STC Summit day 2 – Publishing to mobile devices
I’m attending STC 2012, the annual conference of the Society for Technical Communication. This post contains my notes from a session called “Publishing to mobile devices: Best practices and strategies”, by Mike Hamilton from MadCap Software.
Mike let us know that he’ll be talking about the topic from the standpoint of the MadCap tools. But the concepts and principles apply to other tools too.
The session covers:
- Types of devices
- Delivery formats
- Delivery strategies that we can use to combine the above two points
Types of devices
Smartphones. We’re on the third or fourth generation of smartphones. They’re becoming ubiquitous. Mike also includes handhelds in this group, such as devices held by people who read water meters. These are handheld devices that can communicate. Challenges for our content:
- These devices are small (3 to 5 inches). This limits the width available for our content. Multi-column tables or wide images are a problem.
- The devices tend to have a relatively low resolution. (The newest iPhones offer a resolution of 640×960, which is the best available.)
- They use touch/swipe interfaces. This affects the way people navigate through our content. Also, elements must be the optimum size for human touch.
Tablets. These are also portable devices, but offer a different set of challenges for communication.
- They’re a medium size.
- Medium to high resolution. The proportions may be odd, such as 1024×600. The newest iPad is 2048×1536, which is magnificent. No problem delivering content there.
- Once again, the interface is via touch. From an interactivity point of view, we can’t just dump what we’re using on the PC onto the phone or tablet.
This part of the presentation is focused on what MadCap Flare produces:
- WebHelp Mobile
- Traditional, frameset-based WebHelp
- HTML5 (WebHelp 2)
The output has a familiar, paperback feel to it. Content is divided into pages, there are bullets, there can even be a page header and footer. Note that the page header and footer are not highly customisable. This makes it difficult to brand a document.
EPUB is designed for long, linear documents such as novels. In other words, it was not designed for technical documentation. We can use it, but must be aware of the limitations.
EPUB requires a viewer. Not every device ships with a viewer, with the result that people will need to download one. EPUB presents content like a book, but it reflows content like a web page. This makes for a good reading experience, but it does mean that the page numbers are different on different devices. Also, there are problems with overflow: if an image is too wide it is simply truncated, and wide tables are truncated and distorted.
EPUB is an offline format. When you get the document, the entire document is downloaded onto the device. The entire document is a single file, which is more convenient than other formats that deliver a number of files. EPUB is a common standard, which means that any tool can produce EPUB format.
This is a format developed by MadCap. It is optimised for mobile devices. One single output supports all devices. You don’t need to download any specific viewer. The format uses the built-in browser on the device. MadCap tests the format with these devices:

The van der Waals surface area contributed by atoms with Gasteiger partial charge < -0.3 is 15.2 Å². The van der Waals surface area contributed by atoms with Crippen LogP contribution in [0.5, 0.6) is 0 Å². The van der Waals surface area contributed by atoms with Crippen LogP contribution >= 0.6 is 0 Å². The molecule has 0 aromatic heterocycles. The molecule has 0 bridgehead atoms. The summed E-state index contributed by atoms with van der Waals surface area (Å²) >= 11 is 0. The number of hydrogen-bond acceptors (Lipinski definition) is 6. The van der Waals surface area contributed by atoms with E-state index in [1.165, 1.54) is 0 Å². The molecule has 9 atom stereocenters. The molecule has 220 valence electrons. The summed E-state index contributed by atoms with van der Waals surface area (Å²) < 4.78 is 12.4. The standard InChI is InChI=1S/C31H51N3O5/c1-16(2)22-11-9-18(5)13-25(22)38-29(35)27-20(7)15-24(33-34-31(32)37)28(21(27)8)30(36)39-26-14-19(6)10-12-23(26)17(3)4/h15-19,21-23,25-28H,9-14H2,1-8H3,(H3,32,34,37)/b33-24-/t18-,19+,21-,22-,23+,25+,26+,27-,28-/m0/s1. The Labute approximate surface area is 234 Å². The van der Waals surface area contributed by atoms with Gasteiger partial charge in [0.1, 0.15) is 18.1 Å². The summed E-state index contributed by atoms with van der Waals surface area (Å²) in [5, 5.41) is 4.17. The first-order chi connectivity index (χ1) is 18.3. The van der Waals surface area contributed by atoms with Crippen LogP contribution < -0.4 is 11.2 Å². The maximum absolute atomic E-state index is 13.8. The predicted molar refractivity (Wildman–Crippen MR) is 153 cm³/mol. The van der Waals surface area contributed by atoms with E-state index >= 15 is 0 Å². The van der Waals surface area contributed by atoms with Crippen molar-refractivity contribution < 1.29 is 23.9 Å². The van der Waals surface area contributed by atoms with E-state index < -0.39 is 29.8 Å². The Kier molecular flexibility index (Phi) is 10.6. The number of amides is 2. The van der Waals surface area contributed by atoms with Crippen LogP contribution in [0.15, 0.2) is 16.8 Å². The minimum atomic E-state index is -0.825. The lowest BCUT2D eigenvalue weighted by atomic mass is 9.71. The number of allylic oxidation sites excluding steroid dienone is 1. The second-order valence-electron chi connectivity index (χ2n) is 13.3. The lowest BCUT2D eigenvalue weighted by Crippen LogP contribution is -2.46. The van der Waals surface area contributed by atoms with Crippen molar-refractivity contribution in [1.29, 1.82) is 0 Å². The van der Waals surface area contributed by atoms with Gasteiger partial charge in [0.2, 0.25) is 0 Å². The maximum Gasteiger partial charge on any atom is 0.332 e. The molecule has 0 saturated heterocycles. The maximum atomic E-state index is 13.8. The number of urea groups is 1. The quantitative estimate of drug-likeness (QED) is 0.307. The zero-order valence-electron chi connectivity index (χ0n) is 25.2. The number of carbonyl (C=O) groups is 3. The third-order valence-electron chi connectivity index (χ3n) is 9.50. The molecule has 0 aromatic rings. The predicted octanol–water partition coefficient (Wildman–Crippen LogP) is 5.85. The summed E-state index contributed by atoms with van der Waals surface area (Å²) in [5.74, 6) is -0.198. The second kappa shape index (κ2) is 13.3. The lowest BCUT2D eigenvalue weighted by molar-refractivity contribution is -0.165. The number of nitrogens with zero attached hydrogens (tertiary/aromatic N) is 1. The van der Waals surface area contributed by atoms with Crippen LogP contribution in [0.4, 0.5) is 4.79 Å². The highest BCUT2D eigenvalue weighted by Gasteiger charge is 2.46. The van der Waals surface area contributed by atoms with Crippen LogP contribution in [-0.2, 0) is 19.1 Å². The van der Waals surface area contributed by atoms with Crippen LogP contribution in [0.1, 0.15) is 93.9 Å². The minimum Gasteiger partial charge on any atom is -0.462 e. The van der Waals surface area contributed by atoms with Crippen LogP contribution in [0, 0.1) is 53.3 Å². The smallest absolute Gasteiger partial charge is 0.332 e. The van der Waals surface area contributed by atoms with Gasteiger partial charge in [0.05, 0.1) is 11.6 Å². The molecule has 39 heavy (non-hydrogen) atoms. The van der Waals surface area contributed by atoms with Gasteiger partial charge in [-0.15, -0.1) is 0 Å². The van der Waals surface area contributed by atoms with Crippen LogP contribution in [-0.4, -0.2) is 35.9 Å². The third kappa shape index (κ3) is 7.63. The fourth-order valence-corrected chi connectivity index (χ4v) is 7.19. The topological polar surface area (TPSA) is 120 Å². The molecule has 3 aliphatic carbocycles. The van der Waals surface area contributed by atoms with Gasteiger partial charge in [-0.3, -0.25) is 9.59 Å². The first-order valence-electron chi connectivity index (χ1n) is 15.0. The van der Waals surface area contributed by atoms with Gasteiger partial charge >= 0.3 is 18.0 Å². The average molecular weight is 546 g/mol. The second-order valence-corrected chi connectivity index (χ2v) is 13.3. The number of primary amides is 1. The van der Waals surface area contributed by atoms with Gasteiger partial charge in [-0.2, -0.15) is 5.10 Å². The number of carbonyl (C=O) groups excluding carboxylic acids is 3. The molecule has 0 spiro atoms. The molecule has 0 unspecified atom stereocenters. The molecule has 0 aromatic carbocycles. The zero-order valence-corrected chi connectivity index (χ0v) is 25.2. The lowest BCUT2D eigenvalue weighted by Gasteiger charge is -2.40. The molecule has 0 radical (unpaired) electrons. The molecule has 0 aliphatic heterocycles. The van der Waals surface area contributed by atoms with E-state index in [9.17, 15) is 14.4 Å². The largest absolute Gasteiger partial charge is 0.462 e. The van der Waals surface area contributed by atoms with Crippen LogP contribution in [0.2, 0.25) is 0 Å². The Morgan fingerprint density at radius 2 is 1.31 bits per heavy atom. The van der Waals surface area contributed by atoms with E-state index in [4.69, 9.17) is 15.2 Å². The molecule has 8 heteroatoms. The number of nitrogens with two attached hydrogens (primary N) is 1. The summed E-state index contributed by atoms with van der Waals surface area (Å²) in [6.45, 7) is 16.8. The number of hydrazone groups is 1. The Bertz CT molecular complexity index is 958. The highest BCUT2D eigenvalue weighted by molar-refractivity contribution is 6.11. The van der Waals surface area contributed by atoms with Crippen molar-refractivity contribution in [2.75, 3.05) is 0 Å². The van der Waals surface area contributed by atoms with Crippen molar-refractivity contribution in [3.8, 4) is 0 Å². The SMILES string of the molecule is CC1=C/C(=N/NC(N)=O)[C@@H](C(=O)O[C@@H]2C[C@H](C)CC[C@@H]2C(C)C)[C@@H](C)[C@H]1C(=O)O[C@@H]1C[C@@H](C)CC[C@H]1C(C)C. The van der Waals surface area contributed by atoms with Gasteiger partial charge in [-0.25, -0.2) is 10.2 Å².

- Windows Phone
Flare includes a mini-emulator for testing your content on a mobile device. Mike dropped the hint that they’re using the Windows Phone renderer for IE to generate the content inside the emulator window, with some graphics around the edges to make it look like a mobile device.
WebHelp Mobile does support branding. Because it is an online format, the content is kept up to date. This format is designed to handle overflow content as gracefully as possible. It adds a scroll bar. It also avoids extending the width of the rest of the page. The text will remain the correct width for the available screen size.
Optimised for medium or large format devices. It uses the onboard browser. Branding is possible.
This format has been around for a while. It’s cross-browser and cross-platform. It presents the familiar tri-pane help format.
This format uses frameset technology, which may cause problems with security and SEO. There may be problems on Android devices with some WebHelp formats, when you need to do cross-frame communication.
WebHelp is not touch friendly, although you can customise it to be so.
This looks very similar to WebHelp. It uses the same tri-pane format, but there are not framesets. Instead, it uses HTML5 and CSS to give the same look.
This format is SEO friendly, can be branded, and supports all browsers and platforms.
Because this is a new format from MadCap, it’s still a little difficult to customise.
For phones and handhelds, Mike recommends WebHelp Mobile, with a fallback to EPUB if the users are not online. Mike gave us tips on the best way to produce this format in Flare. For example, customise your CSS for the mobile output, and use conditional publishing to select only the essential content for the mobile output.
For tablets, Mike recommends modified WebHelp or HTML5. Customise the CSS for the tablet format, and modify the skin file to increase the size of the navigation items to make them finger friendly.
This is how Mike summarised his talk:
- Determine the devices you need to support.
- Select the output format for each device type.
- Tailor the content using master pages, skin files and conditionals.
- Modify the WebHelp or HTML5 skin files for touch compatibility.
Thanks Mike, this was a great insight into mobile content development and also into the tools that Flare provides.